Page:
Professor, Don Martindale Endowed Chair
Ph.D. 1998 Northwestern University
Room 1070 Social Sciences
Environmental Justice Studies; Racial and Ethnic Inequality; Transnational Social Movements; Qualitative Research Methods; Labor Studies; Immigration.
Prof. Pellow is mainly interested in the intersections between social inequality and environmental conflict. He continues to work on local, national, and transnational environmental justice movements and global policy frameworks concerning sustainability. He is working on 1) a study of how alliances between environmentalists and indigenous peoples form to protect spaces deemed sacred and ecologically significant and 2) a project that seeks to radically expand the theoretical boundaries of the field of environmental justice studies.
Total Liberation: The Power and Promise and Aminal Rights and the Radical Earth Movement.Forthcoming. University of Minnesota Press.
"An Environmental Sociology for the 21st Century" with Hollie Nyseth Brehm. Forthcoming in Annual Review of Sociology, Vol 39.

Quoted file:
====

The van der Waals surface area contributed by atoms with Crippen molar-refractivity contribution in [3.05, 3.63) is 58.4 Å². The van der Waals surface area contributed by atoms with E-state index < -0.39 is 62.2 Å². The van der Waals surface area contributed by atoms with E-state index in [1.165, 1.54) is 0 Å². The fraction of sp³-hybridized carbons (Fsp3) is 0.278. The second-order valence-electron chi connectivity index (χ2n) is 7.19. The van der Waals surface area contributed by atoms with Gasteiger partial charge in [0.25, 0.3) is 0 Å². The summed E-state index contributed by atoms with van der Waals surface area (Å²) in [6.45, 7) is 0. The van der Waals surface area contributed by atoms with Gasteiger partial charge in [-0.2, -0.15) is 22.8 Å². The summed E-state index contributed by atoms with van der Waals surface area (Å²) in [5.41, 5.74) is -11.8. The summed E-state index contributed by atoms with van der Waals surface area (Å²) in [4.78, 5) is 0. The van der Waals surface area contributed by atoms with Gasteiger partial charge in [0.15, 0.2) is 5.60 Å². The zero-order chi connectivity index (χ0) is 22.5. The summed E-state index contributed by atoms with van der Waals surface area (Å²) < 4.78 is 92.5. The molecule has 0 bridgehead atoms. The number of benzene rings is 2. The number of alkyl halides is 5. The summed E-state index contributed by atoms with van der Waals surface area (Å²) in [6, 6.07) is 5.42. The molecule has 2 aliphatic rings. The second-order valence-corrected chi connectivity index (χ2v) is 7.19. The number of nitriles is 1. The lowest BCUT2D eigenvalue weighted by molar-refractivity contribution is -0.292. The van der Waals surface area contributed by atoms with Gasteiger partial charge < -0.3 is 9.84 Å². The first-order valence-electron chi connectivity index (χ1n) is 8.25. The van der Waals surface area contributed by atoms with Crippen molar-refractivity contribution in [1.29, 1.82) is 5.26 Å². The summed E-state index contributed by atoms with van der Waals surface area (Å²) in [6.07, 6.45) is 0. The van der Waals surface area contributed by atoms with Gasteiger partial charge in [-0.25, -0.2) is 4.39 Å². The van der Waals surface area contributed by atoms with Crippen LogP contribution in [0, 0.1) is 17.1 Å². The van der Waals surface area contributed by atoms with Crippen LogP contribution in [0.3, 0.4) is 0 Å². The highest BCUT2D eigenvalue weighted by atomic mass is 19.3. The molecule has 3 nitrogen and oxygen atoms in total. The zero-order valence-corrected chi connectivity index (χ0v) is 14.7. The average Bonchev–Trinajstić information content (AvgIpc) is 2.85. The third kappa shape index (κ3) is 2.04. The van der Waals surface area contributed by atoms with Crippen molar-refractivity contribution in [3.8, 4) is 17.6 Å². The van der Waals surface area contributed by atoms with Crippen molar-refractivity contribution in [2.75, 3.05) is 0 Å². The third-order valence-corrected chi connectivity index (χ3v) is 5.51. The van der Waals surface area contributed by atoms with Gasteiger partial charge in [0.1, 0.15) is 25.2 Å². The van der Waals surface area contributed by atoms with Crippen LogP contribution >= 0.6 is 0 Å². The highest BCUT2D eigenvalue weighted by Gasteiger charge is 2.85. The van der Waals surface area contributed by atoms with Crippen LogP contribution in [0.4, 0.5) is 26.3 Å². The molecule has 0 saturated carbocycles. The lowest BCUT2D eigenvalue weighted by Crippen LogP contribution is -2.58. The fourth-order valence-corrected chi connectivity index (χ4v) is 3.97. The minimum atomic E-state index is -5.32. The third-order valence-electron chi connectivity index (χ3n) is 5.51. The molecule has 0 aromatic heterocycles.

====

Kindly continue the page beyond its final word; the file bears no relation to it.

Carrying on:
"Environmental Justice, Animal Rights, and Total Liberation: From Conflict and Distance to Points of Common Focus." 2013. Chapter 21 in Routledge International Handbook of Green Criminology, edited by Nigel South and Avi Brisman. Routledge.
"Roots of Nativist Environmentalism in America's Eden." 2013. Chapter 12 in American Studies, Ecocriticism, and Citizenship: Thinking and Acting in the Local and Global Commons, edited by Joni Adamson and Kimberly N Ruffin. Routledge.
The Slums of Aspen: Immigrants vs. the Environment in America’s Eden. with Park, Lisa Sun-Hee 2011. New York University Press.
“Politics by Other Greens: The Importance of Transnational Environmental Justice Movement Networks.” Pp. 247-265 in JoAnn Carmin and Julian Agyeman (Eds). Environmental Inequalities Beyond Borders: Local Perspectives on Global Injustices. MIT Press. 2011.
“Environmental Justice,” with Paul Mohai and J. Timmons Roberts. 2009. Annual Review of Environment and Resources 34:405-430.